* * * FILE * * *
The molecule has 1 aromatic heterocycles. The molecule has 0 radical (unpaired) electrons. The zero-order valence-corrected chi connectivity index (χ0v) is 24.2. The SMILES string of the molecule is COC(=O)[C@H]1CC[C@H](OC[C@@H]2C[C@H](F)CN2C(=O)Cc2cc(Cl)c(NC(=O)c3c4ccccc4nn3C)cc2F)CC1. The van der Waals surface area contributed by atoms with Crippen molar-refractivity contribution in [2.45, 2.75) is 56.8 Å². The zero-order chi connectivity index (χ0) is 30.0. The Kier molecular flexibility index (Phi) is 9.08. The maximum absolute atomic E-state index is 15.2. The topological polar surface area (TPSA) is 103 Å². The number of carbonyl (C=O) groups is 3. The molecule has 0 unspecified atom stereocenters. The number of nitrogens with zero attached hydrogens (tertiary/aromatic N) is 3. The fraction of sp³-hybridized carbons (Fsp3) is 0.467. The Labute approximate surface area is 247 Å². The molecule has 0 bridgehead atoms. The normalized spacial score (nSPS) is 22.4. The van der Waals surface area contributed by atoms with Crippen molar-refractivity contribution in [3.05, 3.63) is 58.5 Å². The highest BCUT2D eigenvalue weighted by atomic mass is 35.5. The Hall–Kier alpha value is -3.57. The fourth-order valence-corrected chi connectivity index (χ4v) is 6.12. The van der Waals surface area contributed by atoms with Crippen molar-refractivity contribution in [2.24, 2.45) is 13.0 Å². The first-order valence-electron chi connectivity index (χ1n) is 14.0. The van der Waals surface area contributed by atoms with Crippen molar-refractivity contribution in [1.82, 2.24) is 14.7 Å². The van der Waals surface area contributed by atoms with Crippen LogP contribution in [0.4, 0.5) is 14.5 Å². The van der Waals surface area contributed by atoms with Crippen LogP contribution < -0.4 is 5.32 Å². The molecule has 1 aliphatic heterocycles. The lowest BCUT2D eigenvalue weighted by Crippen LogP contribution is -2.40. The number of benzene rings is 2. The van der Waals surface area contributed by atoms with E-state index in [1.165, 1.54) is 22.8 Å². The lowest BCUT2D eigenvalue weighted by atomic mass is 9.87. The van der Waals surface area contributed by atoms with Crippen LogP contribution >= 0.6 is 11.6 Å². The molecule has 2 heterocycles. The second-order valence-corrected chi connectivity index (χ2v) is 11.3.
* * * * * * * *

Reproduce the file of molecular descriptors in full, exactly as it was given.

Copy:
The molecule has 1 aromatic heterocycles. The molecule has 0 radical (unpaired) electrons. The zero-order valence-corrected chi connectivity index (χ0v) is 24.2. The SMILES string of the molecule is COC(=O)[C@H]1CC[C@H](OC[C@@H]2C[C@H](F)CN2C(=O)Cc2cc(Cl)c(NC(=O)c3c4ccccc4nn3C)cc2F)CC1. The van der Waals surface area contributed by atoms with Crippen molar-refractivity contribution in [2.45, 2.75) is 56.8 Å². The zero-order chi connectivity index (χ0) is 30.0. The Kier molecular flexibility index (Phi) is 9.08. The maximum absolute atomic E-state index is 15.2. The topological polar surface area (TPSA) is 103 Å². The number of carbonyl (C=O) groups is 3. The molecule has 0 unspecified atom stereocenters. The number of nitrogens with zero attached hydrogens (tertiary/aromatic N) is 3. The fraction of sp³-hybridized carbons (Fsp3) is 0.467. The Labute approximate surface area is 247 Å². The molecule has 0 bridgehead atoms. The normalized spacial score (nSPS) is 22.4. The van der Waals surface area contributed by atoms with Crippen molar-refractivity contribution in [3.05, 3.63) is 58.5 Å². The highest BCUT2D eigenvalue weighted by atomic mass is 35.5. The Hall–Kier alpha value is -3.57. The fourth-order valence-corrected chi connectivity index (χ4v) is 6.12. The van der Waals surface area contributed by atoms with Crippen molar-refractivity contribution in [2.24, 2.45) is 13.0 Å². The first-order valence-electron chi connectivity index (χ1n) is 14.0. The van der Waals surface area contributed by atoms with Crippen molar-refractivity contribution in [1.82, 2.24) is 14.7 Å². The van der Waals surface area contributed by atoms with Crippen LogP contribution in [0.4, 0.5) is 14.5 Å². The van der Waals surface area contributed by atoms with Crippen LogP contribution < -0.4 is 5.32 Å². The molecule has 1 aliphatic heterocycles. The lowest BCUT2D eigenvalue weighted by Crippen LogP contribution is -2.40. The number of benzene rings is 2. The van der Waals surface area contributed by atoms with E-state index in [1.165, 1.54) is 22.8 Å². The lowest BCUT2D eigenvalue weighted by atomic mass is 9.87. The van der Waals surface area contributed by atoms with Crippen LogP contribution >= 0.6 is 11.6 Å². The molecule has 2 heterocycles. The second-order valence-corrected chi connectivity index (χ2v) is 11.3.